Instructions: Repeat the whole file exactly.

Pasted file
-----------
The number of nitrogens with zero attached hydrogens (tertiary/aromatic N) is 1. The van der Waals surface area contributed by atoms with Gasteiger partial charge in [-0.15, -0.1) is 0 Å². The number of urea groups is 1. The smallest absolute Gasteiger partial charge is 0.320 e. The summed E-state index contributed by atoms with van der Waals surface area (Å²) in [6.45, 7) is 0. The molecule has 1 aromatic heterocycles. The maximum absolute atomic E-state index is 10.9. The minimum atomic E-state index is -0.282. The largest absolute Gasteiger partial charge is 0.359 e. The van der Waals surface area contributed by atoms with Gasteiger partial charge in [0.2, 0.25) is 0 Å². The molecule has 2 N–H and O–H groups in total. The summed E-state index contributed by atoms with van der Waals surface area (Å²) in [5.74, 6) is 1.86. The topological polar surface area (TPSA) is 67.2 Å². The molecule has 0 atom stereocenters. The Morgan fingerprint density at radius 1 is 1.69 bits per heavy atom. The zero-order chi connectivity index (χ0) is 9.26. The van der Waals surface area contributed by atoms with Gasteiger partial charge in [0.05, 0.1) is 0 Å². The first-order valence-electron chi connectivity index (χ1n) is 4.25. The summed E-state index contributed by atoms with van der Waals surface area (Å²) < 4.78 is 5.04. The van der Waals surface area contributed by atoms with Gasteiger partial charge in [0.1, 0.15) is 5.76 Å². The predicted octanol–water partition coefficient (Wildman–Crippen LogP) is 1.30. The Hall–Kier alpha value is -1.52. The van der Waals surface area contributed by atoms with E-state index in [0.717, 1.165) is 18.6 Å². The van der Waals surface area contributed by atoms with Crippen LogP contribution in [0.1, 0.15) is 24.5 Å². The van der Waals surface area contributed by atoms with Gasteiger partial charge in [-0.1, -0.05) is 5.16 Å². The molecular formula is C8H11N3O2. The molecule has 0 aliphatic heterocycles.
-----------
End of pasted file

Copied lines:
The number of nitrogens with zero attached hydrogens (tertiary/aromatic N) is 1. The van der Waals surface area contributed by atoms with Gasteiger partial charge in [-0.15, -0.1) is 0 Å². The number of urea groups is 1. The smallest absolute Gasteiger partial charge is 0.320 e. The summed E-state index contributed by atoms with van der Waals surface area (Å²) in [6.45, 7) is 0. The molecule has 1 aromatic heterocycles. The maximum absolute atomic E-state index is 10.9. The minimum atomic E-state index is -0.282. The largest absolute Gasteiger partial charge is 0.359 e. The van der Waals surface area contributed by atoms with Gasteiger partial charge in [0.2, 0.25) is 0 Å². The molecule has 2 N–H and O–H groups in total. The summed E-state index contributed by atoms with van der Waals surface area (Å²) in [5.74, 6) is 1.86. The topological polar surface area (TPSA) is 67.2 Å². The molecule has 0 atom stereocenters. The Morgan fingerprint density at radius 1 is 1.69 bits per heavy atom. The zero-order chi connectivity index (χ0) is 9.26. The van der Waals surface area contributed by atoms with Gasteiger partial charge in [0.05, 0.1) is 0 Å². The first-order valence-electron chi connectivity index (χ1n) is 4.25. The summed E-state index contributed by atoms with van der Waals surface area (Å²) < 4.78 is 5.04. The van der Waals surface area contributed by atoms with Gasteiger partial charge in [0.1, 0.15) is 5.76 Å². The predicted octanol–water partition coefficient (Wildman–Crippen LogP) is 1.30. The Hall–Kier alpha value is -1.52. The van der Waals surface area contributed by atoms with E-state index in [0.717, 1.165) is 18.6 Å². The van der Waals surface area contributed by atoms with Crippen LogP contribution in [0.1, 0.15) is 24.5 Å². The van der Waals surface area contributed by atoms with Gasteiger partial charge in [-0.1, -0.05) is 5.16 Å². The molecular formula is C8H11N3O2. The molecule has 0 aliphatic heterocycles.